• Activity: Truth and Claims From Page 10 In groups of 2 or 3, list the claim that particular people make. What is the belief that underlies each claim? 1. Who is responsible for the obesity epidemic among children? 2. If people have large numbers of children because they use fertility drugs, should they be able to receive welfare to support their huge families? 3. What, if anything, should be done about people who hire undocumented workers (illegal immigrants) and pay them at rates below the minimum wage? 4. Should people pay a "congestion tax" for driving their cars in overcrowded cities? 5. Are some poor people being oppressed by society, or are they ultimately responsible for their own station in life because of the choices they make?
  • Different Audiences Require DifferentArguments When analyzing an argument, we must consider the targeted AUDIENCE...  Some audiences can have different or varied beliefs  Some audiences will share similar beliefs and concerns It is important to identify the audience, as claims are tailored to reach a particular group of people.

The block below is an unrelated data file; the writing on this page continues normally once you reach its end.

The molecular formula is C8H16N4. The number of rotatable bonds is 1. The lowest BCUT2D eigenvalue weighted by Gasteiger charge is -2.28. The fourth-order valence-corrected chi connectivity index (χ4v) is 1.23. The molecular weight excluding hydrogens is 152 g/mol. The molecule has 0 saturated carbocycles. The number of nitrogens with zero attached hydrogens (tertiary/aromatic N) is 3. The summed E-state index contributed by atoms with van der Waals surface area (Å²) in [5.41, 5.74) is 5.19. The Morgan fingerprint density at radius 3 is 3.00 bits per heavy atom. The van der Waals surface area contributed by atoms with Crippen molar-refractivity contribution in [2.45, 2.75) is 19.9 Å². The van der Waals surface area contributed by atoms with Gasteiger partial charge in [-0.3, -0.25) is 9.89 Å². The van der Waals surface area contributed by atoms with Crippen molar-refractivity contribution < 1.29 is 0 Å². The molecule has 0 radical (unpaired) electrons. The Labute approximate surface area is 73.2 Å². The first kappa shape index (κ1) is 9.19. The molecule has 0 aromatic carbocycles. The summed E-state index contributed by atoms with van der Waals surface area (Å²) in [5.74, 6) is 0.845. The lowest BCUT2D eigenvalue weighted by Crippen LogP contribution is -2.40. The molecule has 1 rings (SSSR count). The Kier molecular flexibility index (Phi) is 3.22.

• Your Assignment Write a 1,000 to 1,500 word essay analyzing the rhetorical strategies found in your ad/ commercial/song, etc. Focus on the techniques or strategies that the author uses to appeal to ethos, pathos, and logos. Your analysis should discuss the effectiveness of the argument, not the author’s views on the subject.
  • Expected Outcomes By analyzing the rhetorical strategies of ads/ commercials/ songs, you will learn how to apply several skills that you can use to:  Understand social and political arguments presented in the media in your daily life  Analyze the different rhetorical structures and techniques in source material  Apply these rhetorical strategies to your own writing (particularly in Project 3)